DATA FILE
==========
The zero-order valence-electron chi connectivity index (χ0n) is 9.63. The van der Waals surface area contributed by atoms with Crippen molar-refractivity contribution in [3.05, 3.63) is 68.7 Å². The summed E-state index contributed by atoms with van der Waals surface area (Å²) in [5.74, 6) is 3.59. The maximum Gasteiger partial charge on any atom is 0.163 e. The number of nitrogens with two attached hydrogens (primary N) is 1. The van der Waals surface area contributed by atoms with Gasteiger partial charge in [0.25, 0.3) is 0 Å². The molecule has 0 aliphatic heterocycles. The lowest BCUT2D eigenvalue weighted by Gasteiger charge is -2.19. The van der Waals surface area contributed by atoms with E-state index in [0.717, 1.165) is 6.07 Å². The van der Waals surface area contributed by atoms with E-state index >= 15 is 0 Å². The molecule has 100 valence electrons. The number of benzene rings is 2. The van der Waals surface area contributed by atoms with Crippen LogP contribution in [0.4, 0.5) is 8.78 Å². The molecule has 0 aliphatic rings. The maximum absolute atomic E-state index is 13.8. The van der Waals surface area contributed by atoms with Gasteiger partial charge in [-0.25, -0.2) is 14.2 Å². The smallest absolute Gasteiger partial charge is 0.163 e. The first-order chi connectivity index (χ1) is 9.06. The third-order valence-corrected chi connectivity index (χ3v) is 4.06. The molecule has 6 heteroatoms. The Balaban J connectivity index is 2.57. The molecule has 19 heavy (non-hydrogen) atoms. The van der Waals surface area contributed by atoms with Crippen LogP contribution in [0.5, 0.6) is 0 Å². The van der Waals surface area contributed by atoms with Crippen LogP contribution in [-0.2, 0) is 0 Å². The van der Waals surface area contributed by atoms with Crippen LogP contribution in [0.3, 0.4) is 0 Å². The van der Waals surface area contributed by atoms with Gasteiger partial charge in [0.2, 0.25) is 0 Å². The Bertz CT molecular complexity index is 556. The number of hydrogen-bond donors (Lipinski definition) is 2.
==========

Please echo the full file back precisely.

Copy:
The zero-order valence-electron chi connectivity index (χ0n) is 9.63. The van der Waals surface area contributed by atoms with Crippen molar-refractivity contribution in [3.05, 3.63) is 68.7 Å². The summed E-state index contributed by atoms with van der Waals surface area (Å²) in [5.74, 6) is 3.59. The maximum Gasteiger partial charge on any atom is 0.163 e. The number of nitrogens with two attached hydrogens (primary N) is 1. The van der Waals surface area contributed by atoms with Gasteiger partial charge in [0.25, 0.3) is 0 Å². The molecule has 0 aliphatic heterocycles. The lowest BCUT2D eigenvalue weighted by Gasteiger charge is -2.19. The van der Waals surface area contributed by atoms with E-state index in [0.717, 1.165) is 6.07 Å². The van der Waals surface area contributed by atoms with E-state index >= 15 is 0 Å². The molecule has 100 valence electrons. The number of benzene rings is 2. The van der Waals surface area contributed by atoms with Crippen LogP contribution in [0.4, 0.5) is 8.78 Å². The molecule has 0 aliphatic rings. The maximum absolute atomic E-state index is 13.8. The van der Waals surface area contributed by atoms with Gasteiger partial charge in [-0.25, -0.2) is 14.2 Å². The smallest absolute Gasteiger partial charge is 0.163 e. The first-order chi connectivity index (χ1) is 9.06. The third-order valence-corrected chi connectivity index (χ3v) is 4.06. The molecule has 6 heteroatoms. The Balaban J connectivity index is 2.57. The molecule has 19 heavy (non-hydrogen) atoms. The van der Waals surface area contributed by atoms with Crippen LogP contribution in [0.5, 0.6) is 0 Å². The van der Waals surface area contributed by atoms with Crippen LogP contribution in [-0.2, 0) is 0 Å². The van der Waals surface area contributed by atoms with Crippen LogP contribution in [0.3, 0.4) is 0 Å². The van der Waals surface area contributed by atoms with Gasteiger partial charge in [0.2, 0.25) is 0 Å². The Bertz CT molecular complexity index is 556. The number of hydrogen-bond donors (Lipinski definition) is 2.